More FCC? Steve Scalise and Jim DeMint once tried to pass some video reform, relating to Retransmission Consent which was the heart of the Time Warner/CBS fight, and from what I heard I was inclined to support that. However this idea I'm seeing that Scalise and Anna Eshoo are proposing, to insert FCC as a mediator in disputes, I entirely reject. The problem here, if there is one, is that there's already too much regulation interfering with the private negotiation between cable companies and copyright holders. The solution is not more government. The solution is to repeal entirely the anti-cable rules that were put into place in the Cable Act, that were designed to give an edge to broadcasters. The whole rule was designed to tip the scales in favor of one business over another. Abolish it. Don't add more government.
Look, let's stop working with left Democrats on tech reform when it means growing government. Only work with them when it means increasing liberty.
For example, we should not pass any laws to punish Google for the failures of the RIAA and MPAA to innovate, as we have passed laws in the past to reward those industry associations. Google is working hard on their own to de-fund copyright infringers by refusing them ad money. That should be enough. It's not Google's job to be the Net Police.
Oh look, yet another Bitcoin and Tor driven criminal enterprise. A right to total anonymity, which keeps being pushed as an ideogically-driven part of the greater Privacy debate, is not something I'm sure we can support in a free society. Anonymity runs counter to the basic concept of personal responsibility, as it is invariably used by people who wish to do harm to others without taking responsibility. You can't enforce people's rights without order and the rule of law, and you can't enforce order and the rule of law with anonymity. Bitcoin and Tor interfere with liberty.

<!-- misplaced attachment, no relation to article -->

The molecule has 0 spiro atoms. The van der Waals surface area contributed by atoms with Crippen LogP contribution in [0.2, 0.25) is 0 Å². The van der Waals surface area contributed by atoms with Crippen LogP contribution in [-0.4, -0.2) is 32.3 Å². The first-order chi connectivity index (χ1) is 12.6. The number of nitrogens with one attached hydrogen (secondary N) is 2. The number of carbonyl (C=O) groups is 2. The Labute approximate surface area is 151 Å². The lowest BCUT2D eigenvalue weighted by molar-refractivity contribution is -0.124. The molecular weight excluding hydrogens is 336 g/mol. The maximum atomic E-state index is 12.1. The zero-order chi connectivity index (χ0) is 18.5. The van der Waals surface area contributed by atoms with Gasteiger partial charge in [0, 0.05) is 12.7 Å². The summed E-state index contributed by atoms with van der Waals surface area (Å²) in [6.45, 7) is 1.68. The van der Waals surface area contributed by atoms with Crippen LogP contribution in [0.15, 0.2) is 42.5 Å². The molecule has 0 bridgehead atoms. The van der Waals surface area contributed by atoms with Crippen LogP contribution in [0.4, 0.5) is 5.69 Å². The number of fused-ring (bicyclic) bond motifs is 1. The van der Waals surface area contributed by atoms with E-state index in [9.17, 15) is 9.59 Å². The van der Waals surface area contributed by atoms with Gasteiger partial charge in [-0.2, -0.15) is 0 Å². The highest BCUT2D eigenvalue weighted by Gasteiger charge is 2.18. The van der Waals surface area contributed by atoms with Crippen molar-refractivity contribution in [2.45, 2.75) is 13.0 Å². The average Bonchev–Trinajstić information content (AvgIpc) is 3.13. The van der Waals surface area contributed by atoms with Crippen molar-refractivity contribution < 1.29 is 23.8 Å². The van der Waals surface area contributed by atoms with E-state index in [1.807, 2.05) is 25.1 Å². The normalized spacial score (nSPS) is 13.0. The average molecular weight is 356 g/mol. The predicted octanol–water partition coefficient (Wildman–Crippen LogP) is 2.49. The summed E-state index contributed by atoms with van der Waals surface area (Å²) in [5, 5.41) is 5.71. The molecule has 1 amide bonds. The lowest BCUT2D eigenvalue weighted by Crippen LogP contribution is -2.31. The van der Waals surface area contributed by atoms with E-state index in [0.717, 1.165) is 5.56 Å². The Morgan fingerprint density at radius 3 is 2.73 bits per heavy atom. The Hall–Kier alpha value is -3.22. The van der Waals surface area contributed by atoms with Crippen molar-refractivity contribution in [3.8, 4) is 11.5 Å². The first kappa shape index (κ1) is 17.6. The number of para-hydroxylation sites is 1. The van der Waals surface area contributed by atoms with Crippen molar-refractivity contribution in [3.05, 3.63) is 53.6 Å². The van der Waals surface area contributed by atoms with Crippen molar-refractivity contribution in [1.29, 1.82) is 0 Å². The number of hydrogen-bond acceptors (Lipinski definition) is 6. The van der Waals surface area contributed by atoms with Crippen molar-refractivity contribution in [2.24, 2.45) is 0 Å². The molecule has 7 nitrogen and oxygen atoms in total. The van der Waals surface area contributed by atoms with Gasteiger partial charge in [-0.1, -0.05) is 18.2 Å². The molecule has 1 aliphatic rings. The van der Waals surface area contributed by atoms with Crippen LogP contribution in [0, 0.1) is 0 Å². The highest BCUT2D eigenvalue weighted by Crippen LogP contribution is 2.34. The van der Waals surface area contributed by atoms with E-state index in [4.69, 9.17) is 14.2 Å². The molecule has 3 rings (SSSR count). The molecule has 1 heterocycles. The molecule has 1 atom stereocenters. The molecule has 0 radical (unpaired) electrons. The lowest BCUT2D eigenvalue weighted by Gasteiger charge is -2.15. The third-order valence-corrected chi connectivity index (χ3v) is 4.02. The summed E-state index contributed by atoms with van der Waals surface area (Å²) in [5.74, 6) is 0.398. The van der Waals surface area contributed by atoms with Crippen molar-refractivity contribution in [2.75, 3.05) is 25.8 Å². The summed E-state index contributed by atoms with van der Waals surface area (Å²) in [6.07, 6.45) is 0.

Let's finish tonight with a thorny issue: phone unlocking, which is where you take a phone you own that is locked to one provider's network, and unlock it to run on other networks. This gives you more freedom in the marketplace, and enables you to get full value if you choose to sell your phone (I've done so myself, though AT&T actually made it very easy for me to do so). In theory it's simple, but in practice it's a messy thing, as unlocking is often tied by wrongdoers with copyright infringement, both in the distribution of unlocked firmware itself, but also in the use of unlocking combined with 'jailbreaking' which sometimes ends up being code for 'running apps I didn't pay for.'
But at the same time, phone unlocking is something we should be able to do. On a basic level, a thing we own, we should be able to modify. Which is why the Librarian of Congress, under the DMCA, previously ruled unlocking was specifically legal. Then the LoC (appointed in 1987) changed the rules and suddenly banned unlocking. Derek Khanna is out there making the case for why this is a problem Why the heck is the Librarian of Congress making this decision to begin with?
This is an example of where we can do narrow, targeted copyright reform that rationalizes the law, and brings the law in line with the public's sense of fairness, which fundamentally strengthens the rule of law on copyright. We don't need a comprehensive bill, since that's what created this mess to begin with. We need to make one fix at a time.